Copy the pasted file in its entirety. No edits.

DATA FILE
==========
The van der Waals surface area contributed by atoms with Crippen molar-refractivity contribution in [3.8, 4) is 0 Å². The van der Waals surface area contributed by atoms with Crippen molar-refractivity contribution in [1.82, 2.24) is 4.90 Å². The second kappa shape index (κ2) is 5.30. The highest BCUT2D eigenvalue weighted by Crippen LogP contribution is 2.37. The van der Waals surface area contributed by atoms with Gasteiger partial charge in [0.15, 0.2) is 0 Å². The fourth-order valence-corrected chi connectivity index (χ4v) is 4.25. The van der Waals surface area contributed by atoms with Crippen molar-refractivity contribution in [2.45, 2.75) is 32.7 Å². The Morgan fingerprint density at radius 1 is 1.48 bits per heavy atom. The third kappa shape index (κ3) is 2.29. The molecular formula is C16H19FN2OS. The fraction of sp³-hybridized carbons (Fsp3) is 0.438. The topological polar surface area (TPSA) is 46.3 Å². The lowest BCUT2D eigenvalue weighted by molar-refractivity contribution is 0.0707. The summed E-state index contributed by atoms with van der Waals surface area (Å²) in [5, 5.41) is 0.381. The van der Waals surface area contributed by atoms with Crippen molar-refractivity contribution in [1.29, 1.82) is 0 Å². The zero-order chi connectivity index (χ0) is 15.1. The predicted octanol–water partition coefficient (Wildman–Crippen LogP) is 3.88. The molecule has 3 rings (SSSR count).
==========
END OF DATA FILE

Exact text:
The van der Waals surface area contributed by atoms with Crippen molar-refractivity contribution in [3.8, 4) is 0 Å². The van der Waals surface area contributed by atoms with Crippen molar-refractivity contribution in [1.82, 2.24) is 4.90 Å². The second kappa shape index (κ2) is 5.30. The highest BCUT2D eigenvalue weighted by Crippen LogP contribution is 2.37. The van der Waals surface area contributed by atoms with Gasteiger partial charge in [0.15, 0.2) is 0 Å². The fourth-order valence-corrected chi connectivity index (χ4v) is 4.25. The van der Waals surface area contributed by atoms with Crippen molar-refractivity contribution in [2.45, 2.75) is 32.7 Å². The Morgan fingerprint density at radius 1 is 1.48 bits per heavy atom. The third kappa shape index (κ3) is 2.29. The molecular formula is C16H19FN2OS. The fraction of sp³-hybridized carbons (Fsp3) is 0.438. The topological polar surface area (TPSA) is 46.3 Å². The lowest BCUT2D eigenvalue weighted by molar-refractivity contribution is 0.0707. The summed E-state index contributed by atoms with van der Waals surface area (Å²) in [5, 5.41) is 0.381. The van der Waals surface area contributed by atoms with Crippen molar-refractivity contribution in [1.29, 1.82) is 0 Å². The zero-order chi connectivity index (χ0) is 15.1. The predicted octanol–water partition coefficient (Wildman–Crippen LogP) is 3.88. The molecule has 3 rings (SSSR count).